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Put Down the Plastic!

How to Move Away from Plastic Dependency

Since plastics were first introduced to the U.S. during the mid-late 19th century, we’ve been dependent on the material for it’s versatility, convenience, and function. Currently, plastics are one of the most used materials on a volume basis in U.S. industrial and commercial life. Unfortunately, the sheer mass of plastic used to make containers, packaging, appliances, plates, cups, and so forth has gravely impacted the environment. An estimated 46,000 pieces of plastic occupy each square mile of ocean and at least two thirds of the world’s fish stocks are suffering from plastic ingestion.

Alternative materials—such as reclaimed wood, steel, and glass—can help gradually reduce our reliance on plastic and pose less of an impact on the Earth. Reducing plastic use can range from short term decisions—swapping plastic sandwich bags for washable canvas or throwaway plastic utensils for metal ones—to more long term changes, such as trading in your plastic picnic tables for reclaimed wood barn tables. Making smart swaps can make a big difference over time.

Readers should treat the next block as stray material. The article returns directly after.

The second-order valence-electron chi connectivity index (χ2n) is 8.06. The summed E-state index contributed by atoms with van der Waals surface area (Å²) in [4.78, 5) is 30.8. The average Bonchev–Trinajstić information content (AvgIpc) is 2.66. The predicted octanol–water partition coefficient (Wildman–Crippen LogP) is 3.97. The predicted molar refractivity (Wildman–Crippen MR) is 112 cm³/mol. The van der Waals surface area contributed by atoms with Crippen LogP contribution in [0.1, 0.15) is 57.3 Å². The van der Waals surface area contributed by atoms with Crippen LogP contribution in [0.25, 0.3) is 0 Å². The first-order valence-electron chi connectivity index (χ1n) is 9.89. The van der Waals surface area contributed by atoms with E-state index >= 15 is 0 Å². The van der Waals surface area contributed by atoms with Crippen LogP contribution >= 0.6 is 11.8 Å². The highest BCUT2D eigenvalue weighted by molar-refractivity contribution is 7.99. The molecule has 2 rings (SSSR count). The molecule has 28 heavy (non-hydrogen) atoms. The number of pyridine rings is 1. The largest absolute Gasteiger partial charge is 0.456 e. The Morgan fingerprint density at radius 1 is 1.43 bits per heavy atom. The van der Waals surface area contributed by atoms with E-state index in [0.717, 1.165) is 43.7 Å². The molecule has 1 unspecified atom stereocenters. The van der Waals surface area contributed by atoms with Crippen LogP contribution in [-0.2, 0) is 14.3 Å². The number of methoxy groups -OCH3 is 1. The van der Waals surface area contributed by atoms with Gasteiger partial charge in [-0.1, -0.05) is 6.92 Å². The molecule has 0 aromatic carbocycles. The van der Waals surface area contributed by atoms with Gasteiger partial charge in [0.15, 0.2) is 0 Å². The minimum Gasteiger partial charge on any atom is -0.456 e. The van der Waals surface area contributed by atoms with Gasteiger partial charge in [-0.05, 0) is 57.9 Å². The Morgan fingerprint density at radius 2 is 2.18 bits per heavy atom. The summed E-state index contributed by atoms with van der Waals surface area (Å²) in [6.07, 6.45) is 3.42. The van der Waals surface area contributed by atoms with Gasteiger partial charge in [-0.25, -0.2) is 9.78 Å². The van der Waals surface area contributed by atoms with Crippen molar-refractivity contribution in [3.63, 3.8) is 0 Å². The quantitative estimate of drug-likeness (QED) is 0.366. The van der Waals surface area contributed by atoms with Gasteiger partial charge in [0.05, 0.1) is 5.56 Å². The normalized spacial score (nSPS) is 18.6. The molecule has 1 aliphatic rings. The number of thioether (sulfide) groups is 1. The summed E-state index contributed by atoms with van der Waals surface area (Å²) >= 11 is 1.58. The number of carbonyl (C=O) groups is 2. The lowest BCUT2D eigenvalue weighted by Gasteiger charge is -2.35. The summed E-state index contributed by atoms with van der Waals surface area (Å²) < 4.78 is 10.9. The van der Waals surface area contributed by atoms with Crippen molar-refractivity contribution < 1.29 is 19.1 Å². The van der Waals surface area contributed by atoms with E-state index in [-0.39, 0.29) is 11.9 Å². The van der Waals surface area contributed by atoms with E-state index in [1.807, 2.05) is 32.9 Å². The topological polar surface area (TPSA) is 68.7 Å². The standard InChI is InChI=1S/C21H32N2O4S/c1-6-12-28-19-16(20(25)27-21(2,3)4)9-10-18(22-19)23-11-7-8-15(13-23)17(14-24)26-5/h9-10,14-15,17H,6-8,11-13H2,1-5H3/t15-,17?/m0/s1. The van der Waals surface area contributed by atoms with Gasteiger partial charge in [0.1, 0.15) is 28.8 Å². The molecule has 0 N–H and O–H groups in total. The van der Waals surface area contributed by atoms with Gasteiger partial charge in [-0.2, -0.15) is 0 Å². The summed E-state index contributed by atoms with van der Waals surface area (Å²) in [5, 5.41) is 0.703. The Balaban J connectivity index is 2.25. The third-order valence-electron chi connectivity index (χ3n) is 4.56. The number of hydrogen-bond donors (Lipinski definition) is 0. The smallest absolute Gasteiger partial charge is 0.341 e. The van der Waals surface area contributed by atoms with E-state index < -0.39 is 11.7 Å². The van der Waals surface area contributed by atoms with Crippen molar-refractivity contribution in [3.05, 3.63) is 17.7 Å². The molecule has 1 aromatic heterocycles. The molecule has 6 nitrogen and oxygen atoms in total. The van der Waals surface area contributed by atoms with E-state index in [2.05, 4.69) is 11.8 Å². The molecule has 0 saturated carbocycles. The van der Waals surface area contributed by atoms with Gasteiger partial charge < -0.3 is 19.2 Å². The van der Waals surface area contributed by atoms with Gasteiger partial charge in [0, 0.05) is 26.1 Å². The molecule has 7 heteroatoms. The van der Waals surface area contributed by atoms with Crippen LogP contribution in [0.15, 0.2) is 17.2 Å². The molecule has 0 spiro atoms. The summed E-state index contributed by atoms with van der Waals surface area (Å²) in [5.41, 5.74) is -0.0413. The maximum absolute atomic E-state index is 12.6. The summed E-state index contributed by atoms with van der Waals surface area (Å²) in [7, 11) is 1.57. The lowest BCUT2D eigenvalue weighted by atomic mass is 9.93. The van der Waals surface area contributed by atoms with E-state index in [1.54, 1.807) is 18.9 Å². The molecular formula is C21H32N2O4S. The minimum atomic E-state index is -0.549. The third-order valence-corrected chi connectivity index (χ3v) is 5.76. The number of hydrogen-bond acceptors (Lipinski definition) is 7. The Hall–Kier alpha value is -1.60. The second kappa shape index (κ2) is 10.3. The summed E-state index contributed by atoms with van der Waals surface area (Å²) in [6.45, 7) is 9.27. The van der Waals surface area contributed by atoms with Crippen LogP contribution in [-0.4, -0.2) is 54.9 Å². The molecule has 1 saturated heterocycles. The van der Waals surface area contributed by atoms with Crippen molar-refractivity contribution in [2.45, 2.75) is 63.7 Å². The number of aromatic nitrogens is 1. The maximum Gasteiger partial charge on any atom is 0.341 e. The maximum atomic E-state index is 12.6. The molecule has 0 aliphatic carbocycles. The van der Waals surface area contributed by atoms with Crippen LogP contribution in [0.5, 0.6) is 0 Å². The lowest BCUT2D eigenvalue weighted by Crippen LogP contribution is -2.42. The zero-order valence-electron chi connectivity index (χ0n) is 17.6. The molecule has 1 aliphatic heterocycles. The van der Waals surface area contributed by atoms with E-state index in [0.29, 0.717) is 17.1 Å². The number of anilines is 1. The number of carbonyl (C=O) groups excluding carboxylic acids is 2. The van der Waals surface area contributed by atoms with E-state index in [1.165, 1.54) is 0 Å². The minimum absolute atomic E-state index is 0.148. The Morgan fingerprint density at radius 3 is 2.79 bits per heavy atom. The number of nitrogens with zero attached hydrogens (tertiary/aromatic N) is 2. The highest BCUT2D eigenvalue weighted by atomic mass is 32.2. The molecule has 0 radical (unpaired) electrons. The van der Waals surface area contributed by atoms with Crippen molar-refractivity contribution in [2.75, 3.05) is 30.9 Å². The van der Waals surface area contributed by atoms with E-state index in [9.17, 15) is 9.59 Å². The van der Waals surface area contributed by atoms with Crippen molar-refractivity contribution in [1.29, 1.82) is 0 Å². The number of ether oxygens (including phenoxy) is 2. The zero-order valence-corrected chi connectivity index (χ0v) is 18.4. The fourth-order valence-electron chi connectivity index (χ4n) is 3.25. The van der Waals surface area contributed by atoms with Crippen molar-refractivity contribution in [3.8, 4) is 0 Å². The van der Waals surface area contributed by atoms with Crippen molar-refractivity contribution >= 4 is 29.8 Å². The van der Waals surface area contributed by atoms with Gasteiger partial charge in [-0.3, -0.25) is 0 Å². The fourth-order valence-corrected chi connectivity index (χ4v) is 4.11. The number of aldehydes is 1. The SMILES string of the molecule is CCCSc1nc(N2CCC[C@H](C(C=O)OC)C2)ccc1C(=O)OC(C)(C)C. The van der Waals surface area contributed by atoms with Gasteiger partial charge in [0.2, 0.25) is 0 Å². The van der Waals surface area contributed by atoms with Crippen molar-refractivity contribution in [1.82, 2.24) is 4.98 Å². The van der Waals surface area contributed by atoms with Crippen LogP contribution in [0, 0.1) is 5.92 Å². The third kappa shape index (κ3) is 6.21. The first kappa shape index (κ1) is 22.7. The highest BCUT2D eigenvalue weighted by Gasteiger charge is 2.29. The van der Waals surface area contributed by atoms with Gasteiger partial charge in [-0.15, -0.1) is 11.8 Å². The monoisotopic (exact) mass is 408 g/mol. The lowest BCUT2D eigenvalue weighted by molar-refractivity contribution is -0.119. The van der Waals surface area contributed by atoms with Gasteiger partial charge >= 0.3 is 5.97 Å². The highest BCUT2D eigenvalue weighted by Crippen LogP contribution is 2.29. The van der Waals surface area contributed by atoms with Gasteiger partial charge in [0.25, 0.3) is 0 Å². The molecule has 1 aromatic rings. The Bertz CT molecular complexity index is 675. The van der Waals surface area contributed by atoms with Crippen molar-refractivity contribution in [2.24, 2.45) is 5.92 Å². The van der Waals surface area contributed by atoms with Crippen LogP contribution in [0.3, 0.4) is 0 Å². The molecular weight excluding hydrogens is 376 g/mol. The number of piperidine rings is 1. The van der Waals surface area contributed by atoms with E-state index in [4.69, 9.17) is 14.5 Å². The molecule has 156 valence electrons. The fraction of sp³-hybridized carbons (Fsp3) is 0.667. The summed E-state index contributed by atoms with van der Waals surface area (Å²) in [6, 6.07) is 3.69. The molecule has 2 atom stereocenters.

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This article was originally posted by custommade.com.

 

 

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  • James Cleland

    You did not even mention the plastic microbeads and small pieces of synthetic clothing fibers that get into our soil and water .Studies show that this is even worse than the bigger pieces.

    • Sarah Battaglia

      James – You’re totally right about the tiny pieces of plastic. They do find their way into our oceans and waterways, and become a huge hazard to our health AND the environment. Given their miniscule size, it becomes almost impossible to remove, so it just keeps building up and building up. Sea creatures start to eat it, and then we eat the fish. It’s a vicious circle and it needs to end!